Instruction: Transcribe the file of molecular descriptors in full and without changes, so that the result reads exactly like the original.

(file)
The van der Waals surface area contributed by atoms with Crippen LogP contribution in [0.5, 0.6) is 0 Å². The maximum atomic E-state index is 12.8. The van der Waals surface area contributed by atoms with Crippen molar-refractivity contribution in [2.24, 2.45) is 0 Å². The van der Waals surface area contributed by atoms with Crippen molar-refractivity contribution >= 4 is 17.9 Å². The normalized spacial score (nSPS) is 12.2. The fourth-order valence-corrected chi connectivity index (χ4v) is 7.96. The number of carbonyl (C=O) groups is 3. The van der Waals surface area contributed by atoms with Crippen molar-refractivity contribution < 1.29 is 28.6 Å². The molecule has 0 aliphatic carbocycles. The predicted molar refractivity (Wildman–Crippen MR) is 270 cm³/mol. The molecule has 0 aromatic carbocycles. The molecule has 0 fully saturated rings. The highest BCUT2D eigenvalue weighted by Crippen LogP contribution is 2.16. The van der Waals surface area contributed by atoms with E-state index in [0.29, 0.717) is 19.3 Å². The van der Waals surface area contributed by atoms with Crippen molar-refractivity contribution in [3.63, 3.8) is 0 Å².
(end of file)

The van der Waals surface area contributed by atoms with Crippen LogP contribution in [0.5, 0.6) is 0 Å². The maximum atomic E-state index is 12.8. The van der Waals surface area contributed by atoms with Crippen molar-refractivity contribution in [2.24, 2.45) is 0 Å². The van der Waals surface area contributed by atoms with Crippen molar-refractivity contribution >= 4 is 17.9 Å². The normalized spacial score (nSPS) is 12.2. The fourth-order valence-corrected chi connectivity index (χ4v) is 7.96. The number of carbonyl (C=O) groups is 3. The van der Waals surface area contributed by atoms with Crippen molar-refractivity contribution < 1.29 is 28.6 Å². The molecule has 0 aliphatic carbocycles. The predicted molar refractivity (Wildman–Crippen MR) is 270 cm³/mol. The molecule has 0 aromatic carbocycles. The molecule has 0 fully saturated rings. The highest BCUT2D eigenvalue weighted by Crippen LogP contribution is 2.16. The van der Waals surface area contributed by atoms with E-state index in [0.29, 0.717) is 19.3 Å². The van der Waals surface area contributed by atoms with Crippen molar-refractivity contribution in [3.63, 3.8) is 0 Å².